After a 2 1/2-year hiatus, fans and local merchants alike welcome the sport’s return as the ECHL franchise Maine Mariners take the ice Saturday in Portland.

Scott Prue is taking a wait-and-see attitude toward Portland’s new minor-league hockey team.

The North Waterboro resident had bought season tickets to the Portland Pirates for seven years before the team moved to Springfield, Massachusetts, in May 2016. On Saturday evening, he plans to bring his wife and two young sons to the inaugural game of the Maine Mariners, an ECHL franchise that marks the return of pro hockey to Cross Insurance Arena after two dormant winters.

“I’m happy to have hockey back,” said Prue, 29. “I will be there opening night but we did not buy season tickets.”

The arena is scheduled to host 36 home games from October through early April for the Mariners, a team named after the American Hockey League franchise that first occupied the newly built Cumberland County Civic Center in 1977. The original Mariners won the AHL’s Calder Cup in each of their first two seasons and were embraced so warmly by local hockey fans that many of the players put down roots in the area and raised families here.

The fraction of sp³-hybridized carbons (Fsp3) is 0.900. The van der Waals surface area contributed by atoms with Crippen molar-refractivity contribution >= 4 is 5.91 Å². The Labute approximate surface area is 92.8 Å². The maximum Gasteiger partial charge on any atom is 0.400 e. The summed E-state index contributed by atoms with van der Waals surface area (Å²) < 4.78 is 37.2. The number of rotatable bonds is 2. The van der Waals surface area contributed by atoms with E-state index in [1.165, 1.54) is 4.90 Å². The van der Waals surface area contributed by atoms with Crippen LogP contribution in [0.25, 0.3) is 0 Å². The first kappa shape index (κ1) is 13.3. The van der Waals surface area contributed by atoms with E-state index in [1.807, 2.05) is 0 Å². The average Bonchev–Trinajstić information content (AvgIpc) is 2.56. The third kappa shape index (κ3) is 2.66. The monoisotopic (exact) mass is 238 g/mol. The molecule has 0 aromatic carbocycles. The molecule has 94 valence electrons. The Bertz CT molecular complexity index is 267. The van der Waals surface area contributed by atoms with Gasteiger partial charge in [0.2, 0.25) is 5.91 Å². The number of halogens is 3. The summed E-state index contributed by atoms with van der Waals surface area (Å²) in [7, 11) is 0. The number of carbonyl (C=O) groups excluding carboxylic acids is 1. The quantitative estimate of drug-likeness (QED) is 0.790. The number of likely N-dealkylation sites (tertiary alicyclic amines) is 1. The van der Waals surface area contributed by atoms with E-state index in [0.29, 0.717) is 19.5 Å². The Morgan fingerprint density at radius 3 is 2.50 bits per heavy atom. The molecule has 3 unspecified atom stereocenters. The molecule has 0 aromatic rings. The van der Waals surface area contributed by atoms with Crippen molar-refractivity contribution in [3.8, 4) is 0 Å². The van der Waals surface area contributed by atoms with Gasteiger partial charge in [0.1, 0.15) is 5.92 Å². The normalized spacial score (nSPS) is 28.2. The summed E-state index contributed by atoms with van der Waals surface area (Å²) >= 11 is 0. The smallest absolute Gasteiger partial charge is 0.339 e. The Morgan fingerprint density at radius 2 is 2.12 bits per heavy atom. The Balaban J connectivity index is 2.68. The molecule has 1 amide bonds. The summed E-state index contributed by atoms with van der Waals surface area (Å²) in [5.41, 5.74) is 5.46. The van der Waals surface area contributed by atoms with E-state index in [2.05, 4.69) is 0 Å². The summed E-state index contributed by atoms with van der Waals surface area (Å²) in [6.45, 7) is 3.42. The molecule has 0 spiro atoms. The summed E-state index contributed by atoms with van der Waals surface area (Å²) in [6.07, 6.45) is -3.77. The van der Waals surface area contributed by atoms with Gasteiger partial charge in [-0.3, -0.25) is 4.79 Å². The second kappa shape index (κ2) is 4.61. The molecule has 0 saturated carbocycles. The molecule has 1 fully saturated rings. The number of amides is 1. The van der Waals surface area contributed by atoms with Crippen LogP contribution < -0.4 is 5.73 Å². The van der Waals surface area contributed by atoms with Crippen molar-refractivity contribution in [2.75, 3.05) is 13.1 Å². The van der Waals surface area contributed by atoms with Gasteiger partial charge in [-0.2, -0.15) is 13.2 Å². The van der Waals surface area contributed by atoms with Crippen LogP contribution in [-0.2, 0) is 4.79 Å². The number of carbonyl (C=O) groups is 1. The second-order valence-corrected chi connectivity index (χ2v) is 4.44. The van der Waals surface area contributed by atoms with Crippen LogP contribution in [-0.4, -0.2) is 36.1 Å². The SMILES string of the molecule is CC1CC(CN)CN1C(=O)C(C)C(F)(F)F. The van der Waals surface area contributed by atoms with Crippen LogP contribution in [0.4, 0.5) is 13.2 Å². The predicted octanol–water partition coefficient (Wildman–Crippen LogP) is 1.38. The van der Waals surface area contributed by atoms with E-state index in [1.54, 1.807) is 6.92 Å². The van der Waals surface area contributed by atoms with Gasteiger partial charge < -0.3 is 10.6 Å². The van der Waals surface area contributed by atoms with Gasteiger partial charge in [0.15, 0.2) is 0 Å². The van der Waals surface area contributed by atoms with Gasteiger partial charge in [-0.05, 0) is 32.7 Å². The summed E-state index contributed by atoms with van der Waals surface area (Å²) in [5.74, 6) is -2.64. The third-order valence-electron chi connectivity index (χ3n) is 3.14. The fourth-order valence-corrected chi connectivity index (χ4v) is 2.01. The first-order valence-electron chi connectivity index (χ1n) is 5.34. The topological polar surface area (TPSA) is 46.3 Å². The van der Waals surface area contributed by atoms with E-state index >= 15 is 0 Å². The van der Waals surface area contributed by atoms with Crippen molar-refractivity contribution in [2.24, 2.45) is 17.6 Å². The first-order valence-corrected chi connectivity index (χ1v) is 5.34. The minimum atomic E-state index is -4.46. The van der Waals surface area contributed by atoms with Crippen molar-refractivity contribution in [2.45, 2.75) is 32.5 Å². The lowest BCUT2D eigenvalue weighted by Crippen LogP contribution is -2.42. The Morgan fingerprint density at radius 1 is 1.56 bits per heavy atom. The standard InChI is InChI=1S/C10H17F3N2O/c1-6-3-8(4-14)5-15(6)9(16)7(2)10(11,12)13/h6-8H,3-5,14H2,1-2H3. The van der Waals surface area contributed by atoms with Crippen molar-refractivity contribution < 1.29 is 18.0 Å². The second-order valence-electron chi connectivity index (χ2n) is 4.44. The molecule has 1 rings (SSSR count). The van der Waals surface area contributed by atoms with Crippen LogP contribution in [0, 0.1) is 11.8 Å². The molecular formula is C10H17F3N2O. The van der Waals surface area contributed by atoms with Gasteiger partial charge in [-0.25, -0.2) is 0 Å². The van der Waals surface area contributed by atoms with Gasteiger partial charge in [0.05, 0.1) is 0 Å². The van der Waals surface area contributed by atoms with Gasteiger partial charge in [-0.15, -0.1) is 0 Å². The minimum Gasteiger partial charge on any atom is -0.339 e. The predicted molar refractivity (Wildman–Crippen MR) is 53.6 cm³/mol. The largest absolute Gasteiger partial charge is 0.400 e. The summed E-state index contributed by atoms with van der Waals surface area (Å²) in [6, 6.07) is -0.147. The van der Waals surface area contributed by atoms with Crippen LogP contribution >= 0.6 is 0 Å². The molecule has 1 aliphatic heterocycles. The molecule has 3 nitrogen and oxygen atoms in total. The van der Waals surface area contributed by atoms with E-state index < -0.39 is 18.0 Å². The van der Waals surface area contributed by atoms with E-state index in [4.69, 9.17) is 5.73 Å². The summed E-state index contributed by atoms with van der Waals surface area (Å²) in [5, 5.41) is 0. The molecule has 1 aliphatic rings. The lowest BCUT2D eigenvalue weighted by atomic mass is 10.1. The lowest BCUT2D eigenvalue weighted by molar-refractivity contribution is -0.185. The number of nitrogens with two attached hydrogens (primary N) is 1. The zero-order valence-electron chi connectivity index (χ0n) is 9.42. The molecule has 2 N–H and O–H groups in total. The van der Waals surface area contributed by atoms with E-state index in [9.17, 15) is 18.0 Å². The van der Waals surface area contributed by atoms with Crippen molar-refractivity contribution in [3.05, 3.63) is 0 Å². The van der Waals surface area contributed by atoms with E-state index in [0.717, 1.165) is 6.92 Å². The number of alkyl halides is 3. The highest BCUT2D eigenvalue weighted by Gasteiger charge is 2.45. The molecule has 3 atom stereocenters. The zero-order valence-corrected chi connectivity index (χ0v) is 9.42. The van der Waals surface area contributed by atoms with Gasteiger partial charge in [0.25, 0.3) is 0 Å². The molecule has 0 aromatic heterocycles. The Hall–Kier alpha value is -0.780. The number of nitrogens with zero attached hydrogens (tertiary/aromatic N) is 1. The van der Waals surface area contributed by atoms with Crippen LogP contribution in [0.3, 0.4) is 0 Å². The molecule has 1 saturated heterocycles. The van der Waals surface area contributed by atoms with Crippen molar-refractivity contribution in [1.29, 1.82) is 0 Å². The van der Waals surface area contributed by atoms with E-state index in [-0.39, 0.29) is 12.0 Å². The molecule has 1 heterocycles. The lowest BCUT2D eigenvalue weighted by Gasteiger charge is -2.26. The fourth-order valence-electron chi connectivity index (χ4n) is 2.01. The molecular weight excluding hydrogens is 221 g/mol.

Much like the Portland Sea Dogs are two rungs below the Boston Red Sox on baseball’s minor-league ladder, the Mariners are professional hockey’s Double-A equivalent, affiliated with the Hartford Wolf Pack of the AHL and the New York Rangers of the National Hockey League.


Adam Goldberg, vice president of business operations for the team, said as of Thursday the Mariners had sold 860 season tickets to fans and another 122 to businesses – topping the 750 season tickets sold by the AHL Pirates in their final season, according to the arena’s management firm. The team expects a crowd of about 5,000 for Saturday’s game at Cross Arena, which has a capacity of 6,435.

“I anticipate a good walk-up Saturday,” Goldberg said. “It’s going to look pretty packed.”


Riley Armstrong, named head coach of the Mariners in February, said fans should expect a level of play similar to that of the AHL.

“There won’t be much difference,” he said. “I’d say the top six forwards in the ECHL on any team can play in the American League when given the opportunity. I think all the (defensemen) can play. It’s just a matter of getting the opportunity.”

The Maine Mariners practice at Cross Insurance Arena on Thursday. Team officials said so far they’ve sold 860 season tickets to fans and another 122 to businesses.